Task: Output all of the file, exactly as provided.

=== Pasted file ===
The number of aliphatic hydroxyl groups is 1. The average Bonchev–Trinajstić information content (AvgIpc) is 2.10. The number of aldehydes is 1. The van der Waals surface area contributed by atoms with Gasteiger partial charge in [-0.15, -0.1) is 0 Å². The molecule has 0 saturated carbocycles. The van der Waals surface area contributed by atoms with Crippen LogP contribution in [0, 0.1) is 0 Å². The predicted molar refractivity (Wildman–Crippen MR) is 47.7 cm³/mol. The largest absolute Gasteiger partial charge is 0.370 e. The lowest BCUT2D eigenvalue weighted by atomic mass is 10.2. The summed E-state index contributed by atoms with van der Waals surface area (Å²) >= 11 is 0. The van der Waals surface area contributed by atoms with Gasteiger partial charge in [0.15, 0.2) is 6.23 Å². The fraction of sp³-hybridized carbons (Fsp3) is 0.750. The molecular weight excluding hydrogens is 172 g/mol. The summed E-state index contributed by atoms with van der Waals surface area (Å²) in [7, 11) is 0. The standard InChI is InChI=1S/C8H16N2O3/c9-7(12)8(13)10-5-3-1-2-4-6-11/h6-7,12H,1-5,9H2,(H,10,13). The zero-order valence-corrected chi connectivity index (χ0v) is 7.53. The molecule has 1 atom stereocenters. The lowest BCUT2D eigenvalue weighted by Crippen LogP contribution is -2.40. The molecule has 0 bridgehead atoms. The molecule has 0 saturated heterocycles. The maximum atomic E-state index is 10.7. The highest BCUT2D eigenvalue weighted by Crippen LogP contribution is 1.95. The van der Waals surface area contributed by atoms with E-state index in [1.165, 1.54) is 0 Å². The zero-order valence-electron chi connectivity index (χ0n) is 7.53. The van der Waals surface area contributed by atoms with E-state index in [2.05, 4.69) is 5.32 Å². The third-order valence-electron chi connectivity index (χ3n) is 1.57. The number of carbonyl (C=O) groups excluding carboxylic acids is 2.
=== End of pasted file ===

The number of aliphatic hydroxyl groups is 1. The average Bonchev–Trinajstić information content (AvgIpc) is 2.10. The number of aldehydes is 1. The van der Waals surface area contributed by atoms with Gasteiger partial charge in [-0.15, -0.1) is 0 Å². The molecule has 0 saturated carbocycles. The van der Waals surface area contributed by atoms with Crippen LogP contribution in [0, 0.1) is 0 Å². The predicted molar refractivity (Wildman–Crippen MR) is 47.7 cm³/mol. The largest absolute Gasteiger partial charge is 0.370 e. The lowest BCUT2D eigenvalue weighted by atomic mass is 10.2. The summed E-state index contributed by atoms with van der Waals surface area (Å²) >= 11 is 0. The van der Waals surface area contributed by atoms with Gasteiger partial charge in [0.15, 0.2) is 6.23 Å². The fraction of sp³-hybridized carbons (Fsp3) is 0.750. The molecular weight excluding hydrogens is 172 g/mol. The summed E-state index contributed by atoms with van der Waals surface area (Å²) in [7, 11) is 0. The standard InChI is InChI=1S/C8H16N2O3/c9-7(12)8(13)10-5-3-1-2-4-6-11/h6-7,12H,1-5,9H2,(H,10,13). The zero-order valence-corrected chi connectivity index (χ0v) is 7.53. The molecule has 1 atom stereocenters. The lowest BCUT2D eigenvalue weighted by Crippen LogP contribution is -2.40. The molecule has 0 bridgehead atoms. The molecule has 0 saturated heterocycles. The maximum atomic E-state index is 10.7. The highest BCUT2D eigenvalue weighted by Crippen LogP contribution is 1.95. The van der Waals surface area contributed by atoms with E-state index in [1.165, 1.54) is 0 Å². The zero-order valence-electron chi connectivity index (χ0n) is 7.53. The van der Waals surface area contributed by atoms with E-state index in [2.05, 4.69) is 5.32 Å². The third-order valence-electron chi connectivity index (χ3n) is 1.57. The number of carbonyl (C=O) groups excluding carboxylic acids is 2.